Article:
While perfusion MRI is not the ideal diagnostic method for differentiating glioma recurrence from pseudoprogression, it could improve diagnostic accuracy. Therefore, further research on combining perfusion MRI with other imaging modalities is warranted 3).

Perfusion-weighted magnetic resonance imaging (PW-MRI) techniques, such as dynamic contrast-enhanced MRI (DCE-MRI) and dynamic susceptibility contrast-MRI (DSC-MRI), have demonstrated much potential as powerful imaging biomarkers for glioma management as they can provide information of vascular hemodynamics 4) 5) 6).

PW-MRI is now rapidly expanding its application spectrum by noninvasively exploring the relationship between imaging parameters and the molecular characteristics of gliomas 7).


Dynamic contrast enhanced magnetic resonance imaging and Dynamic susceptibility weighted contrast enhanced perfusion imaging represent a widely accepted method to assess glioblastoma (GBM) microvasculature.

The aim of Navone et al. from the Laboratory of Experimental Neurosurgery and Cell Therapy, Neurosurgery Unit, Fondazione IRCCS Ca’ Granda Ospedale Maggiore Policlinico, Postgraduate School in Radiodiagnostics Department of Neuroradiology, Milan, was to investigate the correlation between plasma von Willebrand Factor (VWF):Ag, permeability and perfusion MRI parameters, and examine their potential in predicting GBM patient prognosis.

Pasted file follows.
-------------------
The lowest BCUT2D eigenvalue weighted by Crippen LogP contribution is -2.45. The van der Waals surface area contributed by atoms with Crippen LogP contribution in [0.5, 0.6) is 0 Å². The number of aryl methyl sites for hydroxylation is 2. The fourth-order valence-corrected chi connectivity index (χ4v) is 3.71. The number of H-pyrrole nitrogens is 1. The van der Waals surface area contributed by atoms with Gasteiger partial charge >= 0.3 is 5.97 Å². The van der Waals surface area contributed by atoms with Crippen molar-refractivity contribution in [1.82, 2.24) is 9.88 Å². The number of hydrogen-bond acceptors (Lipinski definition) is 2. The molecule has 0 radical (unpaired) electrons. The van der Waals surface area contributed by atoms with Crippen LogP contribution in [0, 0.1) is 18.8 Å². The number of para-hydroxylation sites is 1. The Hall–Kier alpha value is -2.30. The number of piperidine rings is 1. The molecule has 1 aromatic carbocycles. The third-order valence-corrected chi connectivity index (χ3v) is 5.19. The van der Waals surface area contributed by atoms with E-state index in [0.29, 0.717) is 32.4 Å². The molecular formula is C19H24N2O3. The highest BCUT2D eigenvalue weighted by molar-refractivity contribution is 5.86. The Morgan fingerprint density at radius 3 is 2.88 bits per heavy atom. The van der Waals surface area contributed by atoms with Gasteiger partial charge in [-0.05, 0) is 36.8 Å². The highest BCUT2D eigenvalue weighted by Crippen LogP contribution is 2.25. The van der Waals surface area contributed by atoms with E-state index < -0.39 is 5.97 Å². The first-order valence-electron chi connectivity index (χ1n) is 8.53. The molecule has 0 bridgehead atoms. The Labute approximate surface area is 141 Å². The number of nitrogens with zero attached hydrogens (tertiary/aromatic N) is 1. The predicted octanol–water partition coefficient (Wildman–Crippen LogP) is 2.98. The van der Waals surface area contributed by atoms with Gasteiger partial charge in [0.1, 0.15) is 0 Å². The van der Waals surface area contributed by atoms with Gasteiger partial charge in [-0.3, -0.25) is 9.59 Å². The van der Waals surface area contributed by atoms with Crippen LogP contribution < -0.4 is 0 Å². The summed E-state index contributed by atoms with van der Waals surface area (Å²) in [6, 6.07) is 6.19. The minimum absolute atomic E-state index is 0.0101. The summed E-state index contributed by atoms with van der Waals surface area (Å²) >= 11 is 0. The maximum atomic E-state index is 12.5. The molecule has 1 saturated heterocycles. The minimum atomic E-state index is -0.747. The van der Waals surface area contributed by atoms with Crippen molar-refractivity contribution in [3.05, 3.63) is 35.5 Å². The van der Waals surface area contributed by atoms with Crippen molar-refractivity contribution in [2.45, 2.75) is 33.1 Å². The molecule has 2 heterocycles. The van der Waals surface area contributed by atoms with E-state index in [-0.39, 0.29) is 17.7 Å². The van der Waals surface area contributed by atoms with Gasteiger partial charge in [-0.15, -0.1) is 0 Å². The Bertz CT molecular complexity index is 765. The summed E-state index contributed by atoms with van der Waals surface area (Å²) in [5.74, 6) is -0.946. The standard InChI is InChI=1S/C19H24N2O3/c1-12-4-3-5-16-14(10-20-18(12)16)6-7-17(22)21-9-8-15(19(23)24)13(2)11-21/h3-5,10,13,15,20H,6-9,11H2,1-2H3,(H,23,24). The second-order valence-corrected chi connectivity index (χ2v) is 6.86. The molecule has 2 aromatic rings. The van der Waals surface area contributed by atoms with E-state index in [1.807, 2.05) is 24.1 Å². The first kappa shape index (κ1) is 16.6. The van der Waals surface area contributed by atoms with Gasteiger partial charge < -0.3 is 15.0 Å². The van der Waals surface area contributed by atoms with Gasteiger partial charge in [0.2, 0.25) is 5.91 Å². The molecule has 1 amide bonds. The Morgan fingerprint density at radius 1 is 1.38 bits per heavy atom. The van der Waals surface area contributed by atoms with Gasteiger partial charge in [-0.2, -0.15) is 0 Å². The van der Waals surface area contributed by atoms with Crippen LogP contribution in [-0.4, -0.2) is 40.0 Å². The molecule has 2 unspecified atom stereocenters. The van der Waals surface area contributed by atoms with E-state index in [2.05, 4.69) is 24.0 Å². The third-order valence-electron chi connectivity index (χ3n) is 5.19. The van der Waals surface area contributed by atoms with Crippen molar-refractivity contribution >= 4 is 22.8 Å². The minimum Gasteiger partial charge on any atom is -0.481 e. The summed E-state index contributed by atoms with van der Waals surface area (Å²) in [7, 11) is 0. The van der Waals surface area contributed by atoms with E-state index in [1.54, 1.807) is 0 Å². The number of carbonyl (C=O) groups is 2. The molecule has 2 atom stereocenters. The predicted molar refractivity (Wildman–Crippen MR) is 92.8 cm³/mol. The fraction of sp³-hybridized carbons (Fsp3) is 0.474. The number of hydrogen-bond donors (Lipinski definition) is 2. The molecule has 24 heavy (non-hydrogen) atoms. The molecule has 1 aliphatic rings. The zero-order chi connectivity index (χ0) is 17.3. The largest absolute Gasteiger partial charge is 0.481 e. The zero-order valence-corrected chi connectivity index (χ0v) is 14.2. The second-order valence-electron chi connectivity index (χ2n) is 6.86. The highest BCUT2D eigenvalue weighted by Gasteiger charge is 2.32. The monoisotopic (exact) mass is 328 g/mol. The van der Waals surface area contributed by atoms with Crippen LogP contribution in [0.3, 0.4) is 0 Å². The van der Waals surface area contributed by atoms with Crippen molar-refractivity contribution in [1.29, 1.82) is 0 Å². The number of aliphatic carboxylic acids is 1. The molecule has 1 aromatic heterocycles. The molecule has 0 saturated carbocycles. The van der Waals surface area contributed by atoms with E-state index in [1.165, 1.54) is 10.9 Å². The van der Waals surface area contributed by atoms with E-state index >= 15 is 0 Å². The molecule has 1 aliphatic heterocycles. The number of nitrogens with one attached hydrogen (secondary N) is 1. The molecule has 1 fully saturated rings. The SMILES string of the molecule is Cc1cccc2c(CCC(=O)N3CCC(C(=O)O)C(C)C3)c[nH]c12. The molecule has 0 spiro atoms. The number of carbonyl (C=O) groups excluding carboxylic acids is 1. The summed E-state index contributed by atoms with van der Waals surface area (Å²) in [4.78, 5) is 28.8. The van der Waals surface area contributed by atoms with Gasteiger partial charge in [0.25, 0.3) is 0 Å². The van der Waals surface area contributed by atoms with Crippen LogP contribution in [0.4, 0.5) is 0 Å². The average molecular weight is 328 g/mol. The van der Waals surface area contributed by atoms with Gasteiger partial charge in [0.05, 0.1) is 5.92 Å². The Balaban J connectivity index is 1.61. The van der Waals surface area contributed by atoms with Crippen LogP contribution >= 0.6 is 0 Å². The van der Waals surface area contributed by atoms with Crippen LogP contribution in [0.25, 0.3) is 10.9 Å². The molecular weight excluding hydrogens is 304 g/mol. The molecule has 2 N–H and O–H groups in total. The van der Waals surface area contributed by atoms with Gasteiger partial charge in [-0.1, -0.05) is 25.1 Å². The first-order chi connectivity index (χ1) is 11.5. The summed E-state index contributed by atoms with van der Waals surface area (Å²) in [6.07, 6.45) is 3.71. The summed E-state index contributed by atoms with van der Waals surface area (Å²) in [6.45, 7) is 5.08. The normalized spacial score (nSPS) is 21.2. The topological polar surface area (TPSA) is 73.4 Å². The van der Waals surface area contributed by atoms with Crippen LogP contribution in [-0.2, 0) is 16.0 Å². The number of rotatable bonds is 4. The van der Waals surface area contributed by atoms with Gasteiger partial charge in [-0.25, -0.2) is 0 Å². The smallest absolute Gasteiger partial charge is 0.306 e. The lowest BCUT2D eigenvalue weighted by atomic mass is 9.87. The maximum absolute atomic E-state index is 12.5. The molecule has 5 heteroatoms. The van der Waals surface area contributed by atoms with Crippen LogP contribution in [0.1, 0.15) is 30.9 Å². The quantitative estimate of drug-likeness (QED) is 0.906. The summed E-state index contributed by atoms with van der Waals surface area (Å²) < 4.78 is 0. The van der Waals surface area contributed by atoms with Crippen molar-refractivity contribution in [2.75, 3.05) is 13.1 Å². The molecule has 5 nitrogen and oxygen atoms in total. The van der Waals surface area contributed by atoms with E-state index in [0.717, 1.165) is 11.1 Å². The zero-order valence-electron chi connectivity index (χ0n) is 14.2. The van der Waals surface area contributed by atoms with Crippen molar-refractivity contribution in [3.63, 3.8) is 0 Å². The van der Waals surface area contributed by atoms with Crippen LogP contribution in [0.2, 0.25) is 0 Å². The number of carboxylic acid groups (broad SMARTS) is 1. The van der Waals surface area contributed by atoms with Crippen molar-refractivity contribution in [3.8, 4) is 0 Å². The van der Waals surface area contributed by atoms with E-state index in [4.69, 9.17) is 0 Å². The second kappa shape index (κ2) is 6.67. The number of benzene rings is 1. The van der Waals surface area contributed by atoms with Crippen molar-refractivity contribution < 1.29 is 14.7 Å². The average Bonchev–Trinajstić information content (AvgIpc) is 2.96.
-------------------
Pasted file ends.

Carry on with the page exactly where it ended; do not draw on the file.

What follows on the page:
They retrospectively analysed pre-operative DCE-, DSC-MRI, and VWF:Ag level of 26 GBM patients. They assessed the maximum values of relative cerebral blood flow (rCBF) and volume (rCBV), volume transfer constant Ktrans, plasma volume (Vp) and reflux rate constant between fractional volume of the extravascular space and blood plasma (Kep). Non-parametric Mann-Withney test and Kaplan-Meier survival analyses were conducted and a p-value<0.05 was considered statistically significant.

The median VWF:Ag value was 248 IU/dL and the median follow-up duration was about 13 months. They divided patients according to low- and high-VWF:Ag and found significant differences in the median follow-up duration (19 months vs 10 months, p=0.04) and in Ktrans (0.31 min-1 vs 0.53 min-1, p=0.02), and Kep (1.79 min-1 vs 3.89 min-1, p=0.005) values. The cumulative 1-year survival was significantly shorter in patients with high-VWF:Ag and high-Kep compared to patients with low-VWF:Ag and low-Kep (37.5% vs. 68%, p = 0.05).